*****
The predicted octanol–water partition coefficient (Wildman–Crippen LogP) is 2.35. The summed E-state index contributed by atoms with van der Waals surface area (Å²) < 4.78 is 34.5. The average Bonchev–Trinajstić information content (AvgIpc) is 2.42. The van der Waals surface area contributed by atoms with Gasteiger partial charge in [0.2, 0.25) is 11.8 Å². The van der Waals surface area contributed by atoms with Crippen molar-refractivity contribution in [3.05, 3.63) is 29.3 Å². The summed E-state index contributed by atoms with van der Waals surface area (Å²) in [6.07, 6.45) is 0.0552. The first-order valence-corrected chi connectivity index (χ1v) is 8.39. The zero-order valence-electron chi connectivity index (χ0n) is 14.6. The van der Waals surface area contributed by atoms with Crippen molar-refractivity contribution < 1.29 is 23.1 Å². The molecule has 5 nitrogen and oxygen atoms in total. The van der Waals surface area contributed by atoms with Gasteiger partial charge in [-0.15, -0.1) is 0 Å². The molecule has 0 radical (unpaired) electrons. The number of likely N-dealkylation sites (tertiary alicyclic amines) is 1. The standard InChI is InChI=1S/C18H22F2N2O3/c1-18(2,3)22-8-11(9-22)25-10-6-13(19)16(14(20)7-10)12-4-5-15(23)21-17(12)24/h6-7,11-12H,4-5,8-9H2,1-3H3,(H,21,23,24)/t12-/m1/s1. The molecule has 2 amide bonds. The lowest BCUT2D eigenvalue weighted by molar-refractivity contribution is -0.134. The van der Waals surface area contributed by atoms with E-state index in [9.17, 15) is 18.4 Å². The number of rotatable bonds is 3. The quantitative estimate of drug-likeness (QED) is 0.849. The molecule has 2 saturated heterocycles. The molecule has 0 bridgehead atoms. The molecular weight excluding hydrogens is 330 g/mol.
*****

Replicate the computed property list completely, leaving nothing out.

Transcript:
The predicted octanol–water partition coefficient (Wildman–Crippen LogP) is 2.35. The summed E-state index contributed by atoms with van der Waals surface area (Å²) < 4.78 is 34.5. The average Bonchev–Trinajstić information content (AvgIpc) is 2.42. The van der Waals surface area contributed by atoms with Gasteiger partial charge in [0.2, 0.25) is 11.8 Å². The van der Waals surface area contributed by atoms with Crippen molar-refractivity contribution in [3.05, 3.63) is 29.3 Å². The summed E-state index contributed by atoms with van der Waals surface area (Å²) in [6.07, 6.45) is 0.0552. The first-order valence-corrected chi connectivity index (χ1v) is 8.39. The zero-order valence-electron chi connectivity index (χ0n) is 14.6. The van der Waals surface area contributed by atoms with Crippen molar-refractivity contribution < 1.29 is 23.1 Å². The molecule has 5 nitrogen and oxygen atoms in total. The van der Waals surface area contributed by atoms with Gasteiger partial charge in [-0.15, -0.1) is 0 Å². The molecule has 0 radical (unpaired) electrons. The number of likely N-dealkylation sites (tertiary alicyclic amines) is 1. The standard InChI is InChI=1S/C18H22F2N2O3/c1-18(2,3)22-8-11(9-22)25-10-6-13(19)16(14(20)7-10)12-4-5-15(23)21-17(12)24/h6-7,11-12H,4-5,8-9H2,1-3H3,(H,21,23,24)/t12-/m1/s1. The molecule has 2 amide bonds. The lowest BCUT2D eigenvalue weighted by molar-refractivity contribution is -0.134. The van der Waals surface area contributed by atoms with E-state index in [9.17, 15) is 18.4 Å². The number of rotatable bonds is 3. The quantitative estimate of drug-likeness (QED) is 0.849. The molecule has 2 saturated heterocycles. The molecule has 0 bridgehead atoms. The molecular weight excluding hydrogens is 330 g/mol.